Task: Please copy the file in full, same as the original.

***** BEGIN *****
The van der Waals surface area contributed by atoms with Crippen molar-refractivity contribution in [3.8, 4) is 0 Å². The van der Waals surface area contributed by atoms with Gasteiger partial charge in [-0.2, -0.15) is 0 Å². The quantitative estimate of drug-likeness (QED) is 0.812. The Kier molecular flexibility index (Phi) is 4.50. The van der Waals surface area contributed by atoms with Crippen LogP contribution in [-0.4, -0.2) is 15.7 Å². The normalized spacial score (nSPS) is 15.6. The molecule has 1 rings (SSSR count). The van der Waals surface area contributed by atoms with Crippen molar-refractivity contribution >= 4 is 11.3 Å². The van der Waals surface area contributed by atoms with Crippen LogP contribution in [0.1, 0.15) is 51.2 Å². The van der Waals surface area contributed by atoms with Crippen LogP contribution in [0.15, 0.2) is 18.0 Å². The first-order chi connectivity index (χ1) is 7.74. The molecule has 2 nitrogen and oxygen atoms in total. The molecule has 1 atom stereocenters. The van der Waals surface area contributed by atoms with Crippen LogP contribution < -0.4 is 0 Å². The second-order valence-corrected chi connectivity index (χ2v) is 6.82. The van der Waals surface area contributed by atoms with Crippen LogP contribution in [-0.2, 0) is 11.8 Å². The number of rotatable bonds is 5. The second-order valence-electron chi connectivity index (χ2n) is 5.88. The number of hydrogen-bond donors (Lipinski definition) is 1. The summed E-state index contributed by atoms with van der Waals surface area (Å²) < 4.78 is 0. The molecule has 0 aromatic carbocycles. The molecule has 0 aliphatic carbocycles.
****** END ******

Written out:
The van der Waals surface area contributed by atoms with Crippen molar-refractivity contribution in [3.8, 4) is 0 Å². The van der Waals surface area contributed by atoms with Gasteiger partial charge in [-0.2, -0.15) is 0 Å². The quantitative estimate of drug-likeness (QED) is 0.812. The Kier molecular flexibility index (Phi) is 4.50. The van der Waals surface area contributed by atoms with Crippen LogP contribution in [-0.4, -0.2) is 15.7 Å². The normalized spacial score (nSPS) is 15.6. The molecule has 1 rings (SSSR count). The van der Waals surface area contributed by atoms with Crippen molar-refractivity contribution >= 4 is 11.3 Å². The van der Waals surface area contributed by atoms with Crippen LogP contribution in [0.1, 0.15) is 51.2 Å². The van der Waals surface area contributed by atoms with Crippen LogP contribution in [0.15, 0.2) is 18.0 Å². The first-order chi connectivity index (χ1) is 7.74. The molecule has 2 nitrogen and oxygen atoms in total. The molecule has 1 atom stereocenters. The van der Waals surface area contributed by atoms with Crippen LogP contribution < -0.4 is 0 Å². The second-order valence-corrected chi connectivity index (χ2v) is 6.82. The van der Waals surface area contributed by atoms with Crippen LogP contribution in [-0.2, 0) is 11.8 Å². The number of rotatable bonds is 5. The second-order valence-electron chi connectivity index (χ2n) is 5.88. The number of hydrogen-bond donors (Lipinski definition) is 1. The summed E-state index contributed by atoms with van der Waals surface area (Å²) < 4.78 is 0. The molecule has 0 aromatic carbocycles. The molecule has 0 aliphatic carbocycles.